Earth’s History Locked in Ancient Ice
Scientists are learning about the history—and the future—of Earth’s atmosphere by studying ancient ice.
James Brooks—AFP/Getty Images
Professor Jorgen Peder Steffensen of the University of Copenhagen holds part of an ice core sample that’s housed at the Ice Core Archive.
It’s one of the most talked-about issues: Human-made pollution is changing Earth’s atmosphere and leading to rapid climate change. But how did the atmosphere change before humans began producing pollution, and what can that tell us about the future of the atmosphere? Scientists believe the key to finding out may be the study of ancient ice.
The Ice Core Archive in Copenhagen, Denmark, is a massive freezer full of ice that originated mostly in Greenland. The ice, which is compressed snow rather than frozen water, dates back as far as 120,000 years ago. It’s a snapshot of a time when the atmosphere was unaffected by human activity.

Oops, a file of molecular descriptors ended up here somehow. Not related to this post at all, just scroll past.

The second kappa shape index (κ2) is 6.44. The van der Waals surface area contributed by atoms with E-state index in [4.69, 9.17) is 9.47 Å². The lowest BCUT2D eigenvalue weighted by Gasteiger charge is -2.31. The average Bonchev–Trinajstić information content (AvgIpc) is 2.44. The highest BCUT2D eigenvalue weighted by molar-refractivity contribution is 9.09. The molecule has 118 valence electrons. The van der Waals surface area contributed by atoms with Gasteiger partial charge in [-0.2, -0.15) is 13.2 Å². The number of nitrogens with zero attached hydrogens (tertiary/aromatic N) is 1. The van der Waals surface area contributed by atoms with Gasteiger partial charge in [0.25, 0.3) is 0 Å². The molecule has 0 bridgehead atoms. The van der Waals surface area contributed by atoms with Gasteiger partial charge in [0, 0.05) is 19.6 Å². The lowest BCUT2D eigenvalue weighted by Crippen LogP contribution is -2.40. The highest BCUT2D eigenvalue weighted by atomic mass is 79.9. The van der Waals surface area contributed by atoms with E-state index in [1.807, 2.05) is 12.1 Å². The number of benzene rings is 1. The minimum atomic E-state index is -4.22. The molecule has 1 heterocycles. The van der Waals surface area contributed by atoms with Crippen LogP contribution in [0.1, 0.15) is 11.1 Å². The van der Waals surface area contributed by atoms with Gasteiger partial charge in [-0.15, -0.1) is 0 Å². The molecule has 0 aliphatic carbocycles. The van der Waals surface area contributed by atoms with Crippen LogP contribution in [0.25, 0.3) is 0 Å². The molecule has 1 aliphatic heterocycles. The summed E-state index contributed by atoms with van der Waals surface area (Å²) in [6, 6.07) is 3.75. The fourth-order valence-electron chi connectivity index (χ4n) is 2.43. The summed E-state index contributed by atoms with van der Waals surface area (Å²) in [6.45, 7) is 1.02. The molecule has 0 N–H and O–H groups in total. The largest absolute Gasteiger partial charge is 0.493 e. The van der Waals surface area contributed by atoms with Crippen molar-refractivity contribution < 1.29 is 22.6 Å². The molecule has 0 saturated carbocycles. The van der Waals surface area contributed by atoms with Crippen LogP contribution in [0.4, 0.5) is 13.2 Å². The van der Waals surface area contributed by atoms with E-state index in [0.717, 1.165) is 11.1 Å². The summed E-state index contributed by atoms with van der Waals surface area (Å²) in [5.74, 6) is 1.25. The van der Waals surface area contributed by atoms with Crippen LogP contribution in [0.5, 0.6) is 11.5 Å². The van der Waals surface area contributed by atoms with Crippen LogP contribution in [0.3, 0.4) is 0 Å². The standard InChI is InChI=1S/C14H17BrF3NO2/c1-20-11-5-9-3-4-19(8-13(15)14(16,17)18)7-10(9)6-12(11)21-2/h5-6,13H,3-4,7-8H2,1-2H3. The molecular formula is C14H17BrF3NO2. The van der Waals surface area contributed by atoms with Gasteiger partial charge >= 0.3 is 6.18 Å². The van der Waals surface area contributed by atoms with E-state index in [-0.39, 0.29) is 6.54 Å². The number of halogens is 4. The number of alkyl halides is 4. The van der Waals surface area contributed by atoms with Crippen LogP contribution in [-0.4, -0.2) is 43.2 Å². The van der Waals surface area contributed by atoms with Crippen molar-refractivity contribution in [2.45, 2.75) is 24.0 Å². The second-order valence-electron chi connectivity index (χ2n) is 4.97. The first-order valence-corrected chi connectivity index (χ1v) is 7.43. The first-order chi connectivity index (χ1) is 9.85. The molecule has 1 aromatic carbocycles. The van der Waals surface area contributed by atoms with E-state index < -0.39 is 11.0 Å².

Air temperatures in Greenland were actually warmer 120,000 years ago than they are today—not because of human activity but because of natural atmospheric conditions. The ice cores can help scientists figure out what the atmosphere was like at that time and how it affected sea levels. Using this information, they hope to be able to figure out how much sea levels will rise due to today’s human activity, according to University of Copenhagen glaciology professor Jorgen Peder Steffensen, who manages the Ice Core Archive.
“With ice cores, we have mapped out how greenhouse gases, carbon dioxide and methane vary over time,” Steffensen told Agence Presse-France. “And we can also see the impact of the burning of fossil fuels in modern times.”